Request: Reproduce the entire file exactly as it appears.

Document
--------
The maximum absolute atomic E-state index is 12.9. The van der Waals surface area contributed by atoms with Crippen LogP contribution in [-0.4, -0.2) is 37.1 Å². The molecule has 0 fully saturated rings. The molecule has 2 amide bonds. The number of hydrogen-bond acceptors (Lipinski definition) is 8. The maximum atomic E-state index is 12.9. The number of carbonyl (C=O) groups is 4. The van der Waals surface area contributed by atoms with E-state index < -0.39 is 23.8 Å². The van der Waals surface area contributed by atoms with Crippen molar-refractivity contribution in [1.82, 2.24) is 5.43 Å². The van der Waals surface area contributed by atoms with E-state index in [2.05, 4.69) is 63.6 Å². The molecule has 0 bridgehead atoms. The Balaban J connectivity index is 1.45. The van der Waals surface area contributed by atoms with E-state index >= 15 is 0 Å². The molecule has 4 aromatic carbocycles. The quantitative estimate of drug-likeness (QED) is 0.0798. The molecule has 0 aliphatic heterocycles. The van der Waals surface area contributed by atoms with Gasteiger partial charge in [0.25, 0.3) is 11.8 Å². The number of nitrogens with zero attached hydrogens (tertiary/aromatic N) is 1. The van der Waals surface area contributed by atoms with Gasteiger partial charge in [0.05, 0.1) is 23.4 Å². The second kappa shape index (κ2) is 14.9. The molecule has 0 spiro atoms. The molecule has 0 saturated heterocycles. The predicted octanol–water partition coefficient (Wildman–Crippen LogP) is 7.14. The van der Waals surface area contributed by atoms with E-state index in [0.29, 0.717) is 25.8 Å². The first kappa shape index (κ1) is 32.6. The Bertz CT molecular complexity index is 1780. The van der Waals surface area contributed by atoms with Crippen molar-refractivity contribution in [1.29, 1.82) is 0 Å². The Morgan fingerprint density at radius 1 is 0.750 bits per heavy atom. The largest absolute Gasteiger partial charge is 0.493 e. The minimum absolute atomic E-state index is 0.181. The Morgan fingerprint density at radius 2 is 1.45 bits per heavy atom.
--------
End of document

The maximum absolute atomic E-state index is 12.9. The van der Waals surface area contributed by atoms with Crippen LogP contribution in [-0.4, -0.2) is 37.1 Å². The molecule has 0 fully saturated rings. The molecule has 2 amide bonds. The number of hydrogen-bond acceptors (Lipinski definition) is 8. The maximum atomic E-state index is 12.9. The number of carbonyl (C=O) groups is 4. The van der Waals surface area contributed by atoms with E-state index < -0.39 is 23.8 Å². The van der Waals surface area contributed by atoms with Crippen molar-refractivity contribution in [1.82, 2.24) is 5.43 Å². The van der Waals surface area contributed by atoms with E-state index in [2.05, 4.69) is 63.6 Å². The molecule has 0 bridgehead atoms. The Balaban J connectivity index is 1.45. The van der Waals surface area contributed by atoms with E-state index >= 15 is 0 Å². The molecule has 4 aromatic carbocycles. The quantitative estimate of drug-likeness (QED) is 0.0798. The molecule has 0 aliphatic heterocycles. The van der Waals surface area contributed by atoms with Gasteiger partial charge in [0.25, 0.3) is 11.8 Å². The number of nitrogens with zero attached hydrogens (tertiary/aromatic N) is 1. The van der Waals surface area contributed by atoms with Gasteiger partial charge in [0.05, 0.1) is 23.4 Å². The second kappa shape index (κ2) is 14.9. The molecule has 0 spiro atoms. The molecule has 0 saturated heterocycles. The predicted octanol–water partition coefficient (Wildman–Crippen LogP) is 7.14. The van der Waals surface area contributed by atoms with E-state index in [0.29, 0.717) is 25.8 Å². The first kappa shape index (κ1) is 32.6. The Bertz CT molecular complexity index is 1780. The van der Waals surface area contributed by atoms with Crippen molar-refractivity contribution in [1.29, 1.82) is 0 Å². The Morgan fingerprint density at radius 1 is 0.750 bits per heavy atom. The largest absolute Gasteiger partial charge is 0.493 e. The minimum absolute atomic E-state index is 0.181. The Morgan fingerprint density at radius 2 is 1.45 bits per heavy atom.